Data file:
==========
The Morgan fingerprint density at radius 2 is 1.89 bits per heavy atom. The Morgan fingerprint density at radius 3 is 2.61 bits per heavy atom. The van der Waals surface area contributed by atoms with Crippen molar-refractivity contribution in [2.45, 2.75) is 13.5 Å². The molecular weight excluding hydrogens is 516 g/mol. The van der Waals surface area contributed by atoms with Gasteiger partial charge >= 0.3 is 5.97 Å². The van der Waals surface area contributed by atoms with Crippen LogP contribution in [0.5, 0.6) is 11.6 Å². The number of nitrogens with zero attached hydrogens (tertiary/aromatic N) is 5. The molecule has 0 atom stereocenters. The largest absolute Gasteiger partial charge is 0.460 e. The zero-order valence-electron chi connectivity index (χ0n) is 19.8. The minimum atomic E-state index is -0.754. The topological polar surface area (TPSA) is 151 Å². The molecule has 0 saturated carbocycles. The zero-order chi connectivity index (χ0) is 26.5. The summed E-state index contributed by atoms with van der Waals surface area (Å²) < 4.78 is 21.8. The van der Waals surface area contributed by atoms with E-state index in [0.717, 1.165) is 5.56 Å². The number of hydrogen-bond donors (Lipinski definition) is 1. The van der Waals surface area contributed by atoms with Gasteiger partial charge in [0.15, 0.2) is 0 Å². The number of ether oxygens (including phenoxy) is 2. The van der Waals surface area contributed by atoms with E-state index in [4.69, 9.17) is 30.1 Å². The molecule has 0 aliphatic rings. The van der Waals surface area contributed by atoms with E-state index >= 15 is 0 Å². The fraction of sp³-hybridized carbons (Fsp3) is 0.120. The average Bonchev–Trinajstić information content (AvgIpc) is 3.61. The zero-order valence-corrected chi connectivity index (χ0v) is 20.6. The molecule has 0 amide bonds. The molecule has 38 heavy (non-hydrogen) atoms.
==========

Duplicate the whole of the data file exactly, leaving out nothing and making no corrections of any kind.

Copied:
The Morgan fingerprint density at radius 2 is 1.89 bits per heavy atom. The Morgan fingerprint density at radius 3 is 2.61 bits per heavy atom. The van der Waals surface area contributed by atoms with Crippen molar-refractivity contribution in [2.45, 2.75) is 13.5 Å². The molecular weight excluding hydrogens is 516 g/mol. The van der Waals surface area contributed by atoms with Gasteiger partial charge >= 0.3 is 5.97 Å². The van der Waals surface area contributed by atoms with Crippen LogP contribution in [0.5, 0.6) is 11.6 Å². The number of nitrogens with zero attached hydrogens (tertiary/aromatic N) is 5. The molecule has 0 atom stereocenters. The largest absolute Gasteiger partial charge is 0.460 e. The zero-order valence-electron chi connectivity index (χ0n) is 19.8. The minimum atomic E-state index is -0.754. The topological polar surface area (TPSA) is 151 Å². The molecule has 0 saturated carbocycles. The zero-order chi connectivity index (χ0) is 26.5. The summed E-state index contributed by atoms with van der Waals surface area (Å²) < 4.78 is 21.8. The van der Waals surface area contributed by atoms with E-state index in [0.717, 1.165) is 5.56 Å². The number of hydrogen-bond donors (Lipinski definition) is 1. The van der Waals surface area contributed by atoms with Gasteiger partial charge in [0.15, 0.2) is 0 Å². The number of ether oxygens (including phenoxy) is 2. The van der Waals surface area contributed by atoms with E-state index in [4.69, 9.17) is 30.1 Å². The molecule has 0 aliphatic rings. The van der Waals surface area contributed by atoms with E-state index >= 15 is 0 Å². The fraction of sp³-hybridized carbons (Fsp3) is 0.120. The average Bonchev–Trinajstić information content (AvgIpc) is 3.61. The zero-order valence-corrected chi connectivity index (χ0v) is 20.6. The molecule has 0 amide bonds. The molecule has 38 heavy (non-hydrogen) atoms.